Bram Schwarz is from Harlem, Netherlands. He comes from a family of Olympic rowers.
As first impressions go, this one sank.
“I came in in January, instead of the normal September, and it was really cold and really high wakes on Lake Union and we managed to sink an eight,” said Bram Schwarz, the stroke oar on the UW’s varsity eight boat. “It was not a good first practice.”
32nd Windermere Cup
What: Annual spring rowing event in conjunction with the Seattle Yacht Club’s opening-day parade to mark the start of the boating season.
When: Saturday, with races beginning at 10:20 a.m. College races begin at 10:58. The final event, the women’s varsity eight, starts at 11:45.
Where: Montlake Cut.
More information: WindermereCup.com.
Things quickly got much better last year for Schwarz, who came here from Harlem, Netherlands, amid high expectations after he was part of a junior world-champion eight for his country in 2015.
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After Washington lost last year to Cal in their annual dual race, coach Michael Callahan moved Schwarz into the stroke oar position (the rower nearest the stern), and the team took off, winning the Windermere Cup and the Pac-12 championships and losing to Yale in a photo finish at the national championships.
Schwarz and the rest of the Huskies will be in action Saturday in this year’s Windermere Cup, the biggest home event of the season.
The top-ranked Washington men will be facing the reigning college champions from Great Britain (Oxford Brookes University) and Canada (University of British Columbia). The top-ranked UW women will be facing the national team from the Netherlands.
That the men’s team started winning last season after Schwarz moved into the boat was not a coincidence, according to Callahan. He said Schwarz is like a quarterback on the boat because people listen to him.
“He isn’t the biggest guy on the team (6 feet 3), but he had a racing mindset and his skill level is very high,” the coach said. “As the stroke oar (on the varsity eight), he helped the chemistry and helped everyone find their rhythm. And he also has that X-factor.”
If Schwarz seems naturally gifted in rowing, there is a reason. His father rowed in the 1988 and 1992 Olympics, his uncle was in the 1988 Olympics and his grandfather was also an accomplished rower. Still, Bram was not pushed into the sport and did not start until he was 10.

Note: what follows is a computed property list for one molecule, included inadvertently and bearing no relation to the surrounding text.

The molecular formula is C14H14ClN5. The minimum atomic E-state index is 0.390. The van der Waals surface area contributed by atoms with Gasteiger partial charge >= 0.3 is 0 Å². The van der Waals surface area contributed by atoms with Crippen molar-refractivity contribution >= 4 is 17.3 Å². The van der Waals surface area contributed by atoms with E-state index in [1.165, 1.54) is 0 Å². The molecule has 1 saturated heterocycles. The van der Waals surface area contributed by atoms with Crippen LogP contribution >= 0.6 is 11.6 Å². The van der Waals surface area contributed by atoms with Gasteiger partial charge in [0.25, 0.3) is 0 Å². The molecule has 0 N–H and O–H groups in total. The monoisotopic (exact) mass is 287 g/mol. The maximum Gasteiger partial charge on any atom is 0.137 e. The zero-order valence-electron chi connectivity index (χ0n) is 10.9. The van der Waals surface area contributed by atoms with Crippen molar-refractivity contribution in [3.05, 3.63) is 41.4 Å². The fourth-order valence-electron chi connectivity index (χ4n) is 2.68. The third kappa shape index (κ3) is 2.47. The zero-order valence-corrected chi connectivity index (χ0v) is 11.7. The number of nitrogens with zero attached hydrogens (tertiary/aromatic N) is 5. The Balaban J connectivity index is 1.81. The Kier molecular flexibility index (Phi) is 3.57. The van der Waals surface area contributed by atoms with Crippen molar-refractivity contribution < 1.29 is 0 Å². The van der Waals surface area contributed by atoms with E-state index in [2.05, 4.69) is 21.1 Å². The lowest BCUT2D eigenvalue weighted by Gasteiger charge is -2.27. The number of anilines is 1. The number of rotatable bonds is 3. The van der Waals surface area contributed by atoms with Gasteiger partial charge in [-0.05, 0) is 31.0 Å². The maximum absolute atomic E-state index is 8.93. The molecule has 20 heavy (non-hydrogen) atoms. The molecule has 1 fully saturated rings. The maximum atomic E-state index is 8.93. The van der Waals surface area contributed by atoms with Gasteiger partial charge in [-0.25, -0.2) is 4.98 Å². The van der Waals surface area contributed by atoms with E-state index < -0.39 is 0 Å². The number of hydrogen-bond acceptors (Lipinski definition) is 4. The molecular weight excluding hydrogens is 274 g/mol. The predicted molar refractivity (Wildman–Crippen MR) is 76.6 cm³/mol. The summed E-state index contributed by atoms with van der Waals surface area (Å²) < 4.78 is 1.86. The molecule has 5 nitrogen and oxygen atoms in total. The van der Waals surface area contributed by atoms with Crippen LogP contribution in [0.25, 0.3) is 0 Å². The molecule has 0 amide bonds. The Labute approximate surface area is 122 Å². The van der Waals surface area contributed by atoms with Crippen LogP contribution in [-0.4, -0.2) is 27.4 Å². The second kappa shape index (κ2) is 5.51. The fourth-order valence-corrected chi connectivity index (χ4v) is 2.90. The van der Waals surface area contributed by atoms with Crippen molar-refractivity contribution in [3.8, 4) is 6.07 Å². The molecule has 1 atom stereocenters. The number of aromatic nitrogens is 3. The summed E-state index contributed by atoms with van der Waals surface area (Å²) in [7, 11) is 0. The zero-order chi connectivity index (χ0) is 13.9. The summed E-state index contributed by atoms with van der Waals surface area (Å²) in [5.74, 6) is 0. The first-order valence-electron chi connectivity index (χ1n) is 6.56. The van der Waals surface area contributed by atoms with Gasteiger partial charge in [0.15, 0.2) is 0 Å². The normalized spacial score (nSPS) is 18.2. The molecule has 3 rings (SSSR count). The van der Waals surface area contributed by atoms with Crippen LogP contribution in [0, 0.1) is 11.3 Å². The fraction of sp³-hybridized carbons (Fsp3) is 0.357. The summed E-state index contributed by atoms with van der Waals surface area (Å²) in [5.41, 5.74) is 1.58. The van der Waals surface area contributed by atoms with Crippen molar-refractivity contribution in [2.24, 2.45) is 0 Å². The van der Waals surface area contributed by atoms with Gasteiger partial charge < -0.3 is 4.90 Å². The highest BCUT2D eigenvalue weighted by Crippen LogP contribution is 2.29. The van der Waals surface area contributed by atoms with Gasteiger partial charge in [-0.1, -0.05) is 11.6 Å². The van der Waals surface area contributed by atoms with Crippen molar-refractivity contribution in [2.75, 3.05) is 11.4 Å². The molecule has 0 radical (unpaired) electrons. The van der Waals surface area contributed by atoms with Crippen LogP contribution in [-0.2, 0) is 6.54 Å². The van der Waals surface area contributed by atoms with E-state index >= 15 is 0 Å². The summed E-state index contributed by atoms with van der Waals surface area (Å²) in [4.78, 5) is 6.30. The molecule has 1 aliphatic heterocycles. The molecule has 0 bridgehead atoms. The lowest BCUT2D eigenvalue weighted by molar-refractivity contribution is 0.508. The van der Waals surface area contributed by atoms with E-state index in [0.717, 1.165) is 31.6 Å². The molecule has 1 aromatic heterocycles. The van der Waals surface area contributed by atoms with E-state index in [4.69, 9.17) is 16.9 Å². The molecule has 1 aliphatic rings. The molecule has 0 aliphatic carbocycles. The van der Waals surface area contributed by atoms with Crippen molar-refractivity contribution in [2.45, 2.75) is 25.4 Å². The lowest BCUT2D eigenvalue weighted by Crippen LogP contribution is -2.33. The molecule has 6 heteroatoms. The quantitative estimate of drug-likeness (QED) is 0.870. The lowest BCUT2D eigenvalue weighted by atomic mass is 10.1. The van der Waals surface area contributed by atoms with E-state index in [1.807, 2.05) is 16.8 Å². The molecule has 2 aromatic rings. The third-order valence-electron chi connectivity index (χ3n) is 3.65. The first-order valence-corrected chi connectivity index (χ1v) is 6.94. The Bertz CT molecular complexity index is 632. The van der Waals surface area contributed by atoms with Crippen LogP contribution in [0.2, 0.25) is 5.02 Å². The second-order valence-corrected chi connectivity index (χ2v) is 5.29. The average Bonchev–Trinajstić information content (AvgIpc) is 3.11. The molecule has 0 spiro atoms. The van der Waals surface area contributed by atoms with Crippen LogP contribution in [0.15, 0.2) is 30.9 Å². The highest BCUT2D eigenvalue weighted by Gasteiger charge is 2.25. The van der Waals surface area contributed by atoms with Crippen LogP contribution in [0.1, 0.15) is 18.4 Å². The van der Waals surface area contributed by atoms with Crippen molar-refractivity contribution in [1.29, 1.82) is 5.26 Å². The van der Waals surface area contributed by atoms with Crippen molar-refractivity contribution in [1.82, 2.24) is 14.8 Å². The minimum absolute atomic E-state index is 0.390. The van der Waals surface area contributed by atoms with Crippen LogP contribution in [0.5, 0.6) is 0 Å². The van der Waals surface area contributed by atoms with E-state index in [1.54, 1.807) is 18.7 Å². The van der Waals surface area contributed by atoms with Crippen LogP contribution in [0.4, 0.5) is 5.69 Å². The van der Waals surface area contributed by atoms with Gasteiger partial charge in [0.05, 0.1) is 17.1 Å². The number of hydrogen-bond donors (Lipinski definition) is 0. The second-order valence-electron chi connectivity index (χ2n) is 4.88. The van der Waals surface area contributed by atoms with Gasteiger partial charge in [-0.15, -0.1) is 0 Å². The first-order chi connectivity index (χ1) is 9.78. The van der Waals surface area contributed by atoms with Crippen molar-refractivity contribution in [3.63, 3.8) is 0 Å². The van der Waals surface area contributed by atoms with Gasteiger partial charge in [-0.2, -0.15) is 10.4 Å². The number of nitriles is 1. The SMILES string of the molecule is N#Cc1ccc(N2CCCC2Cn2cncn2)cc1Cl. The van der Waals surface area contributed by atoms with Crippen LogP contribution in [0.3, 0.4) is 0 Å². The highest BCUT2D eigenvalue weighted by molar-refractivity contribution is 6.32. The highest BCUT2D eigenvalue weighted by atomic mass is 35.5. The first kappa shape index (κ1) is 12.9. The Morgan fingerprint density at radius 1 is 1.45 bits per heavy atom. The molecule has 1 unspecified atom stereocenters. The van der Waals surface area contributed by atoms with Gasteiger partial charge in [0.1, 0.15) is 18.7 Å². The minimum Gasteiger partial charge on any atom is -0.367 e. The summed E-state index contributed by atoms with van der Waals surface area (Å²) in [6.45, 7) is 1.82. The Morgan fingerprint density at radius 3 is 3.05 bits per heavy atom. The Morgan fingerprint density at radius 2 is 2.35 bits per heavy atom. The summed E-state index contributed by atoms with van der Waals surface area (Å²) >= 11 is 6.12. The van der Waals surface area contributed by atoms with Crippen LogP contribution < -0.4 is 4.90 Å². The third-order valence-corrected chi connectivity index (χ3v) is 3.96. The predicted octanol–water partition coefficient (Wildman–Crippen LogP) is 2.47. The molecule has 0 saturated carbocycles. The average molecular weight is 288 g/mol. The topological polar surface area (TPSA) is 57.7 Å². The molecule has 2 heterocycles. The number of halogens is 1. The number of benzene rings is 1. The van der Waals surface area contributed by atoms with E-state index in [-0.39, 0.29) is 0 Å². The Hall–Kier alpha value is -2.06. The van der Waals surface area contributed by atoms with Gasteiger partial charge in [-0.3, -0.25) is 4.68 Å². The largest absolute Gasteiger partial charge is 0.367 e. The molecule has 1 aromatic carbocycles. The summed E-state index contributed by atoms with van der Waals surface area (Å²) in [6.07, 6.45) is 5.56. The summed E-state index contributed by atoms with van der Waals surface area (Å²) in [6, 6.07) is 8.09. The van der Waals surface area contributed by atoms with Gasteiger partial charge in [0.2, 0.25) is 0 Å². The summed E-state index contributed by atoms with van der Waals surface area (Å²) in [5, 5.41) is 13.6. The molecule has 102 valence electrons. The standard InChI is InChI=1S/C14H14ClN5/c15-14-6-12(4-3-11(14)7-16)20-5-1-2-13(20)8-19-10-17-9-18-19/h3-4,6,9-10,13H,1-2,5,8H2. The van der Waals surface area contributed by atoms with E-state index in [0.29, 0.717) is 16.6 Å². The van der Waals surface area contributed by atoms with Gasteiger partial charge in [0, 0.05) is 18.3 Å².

“I tried a lot of different sports when I was younger, but I was never really very good in them. I was midrange,” he said.
So, he gave rowing a try and he was good at it, so he stuck with it.
“I don’t want to say it was love at first sight,” Schwarz said of his relationship with rowing. “It just clicked.”
Soon, he was among the best junior rowers in the Netherlands and competing on the world stage.
It was at the junior world championships in 2015 in Rio de Janeiro, Brazil, where the Huskies noticed Schwarz. Eventually, Callahan made the trek to the Netherlands to meet with Schwarz and his family.
It was an easy sell.
Schwarz had planned on rowing for a university in Amsterdam, but then he got an email from UW recruiting coordinator Matt Rung in May 2016.
“I knew they had won five straight national championships, and I had read the ‘Boys in the Boat,’ ” Schwarz said.
So when Washington wanted him, he was in.
He wasn’t without friends. Michiel Mantiel, who rowed with Schwarz in the Netherlands, had come to UW a year earlier. Simon van Dorp, who also was Schwarz’s teammate in the Netherlands, was also a freshman with the Huskies last year, and the three countrymen were on the varsity-eight boat that just missed a national title last year.
Last summer, the three helped the Netherlands win a gold medal in the eight at the U-23 World Championships.
The pipeline from the Netherlands to UW has continued with freshman Gert-Jan van Doorn.
“We’ve gone from zero to four from the Netherlands, and they have all been hugely impactful to our program, both on and off the water,” Callahan said.
Schwarz, who dreams of competing in the Olympics, said coming to UW was a great decision.
“Rowing is much bigger here, and there is more attention in the community,” he said. “People look up to you for being an athlete here, and we don’t have that back home.”
And after coming .069 seconds from winning a national title last year, Schwarz said the team is on a mission.
“We want to finish it off,” he said. “Last year was good, but it could have been great. It feels like (a title) was stolen from us last year, and we want to get it back.”
• Schwarz has seen the Dutch national team in action and says they’ll give UW a tough battle. “They are strong women,” he said. “I know they’re pretty good, and their coach is famous for building fast boats. So for (the UW women), it’s going to be a tough one.”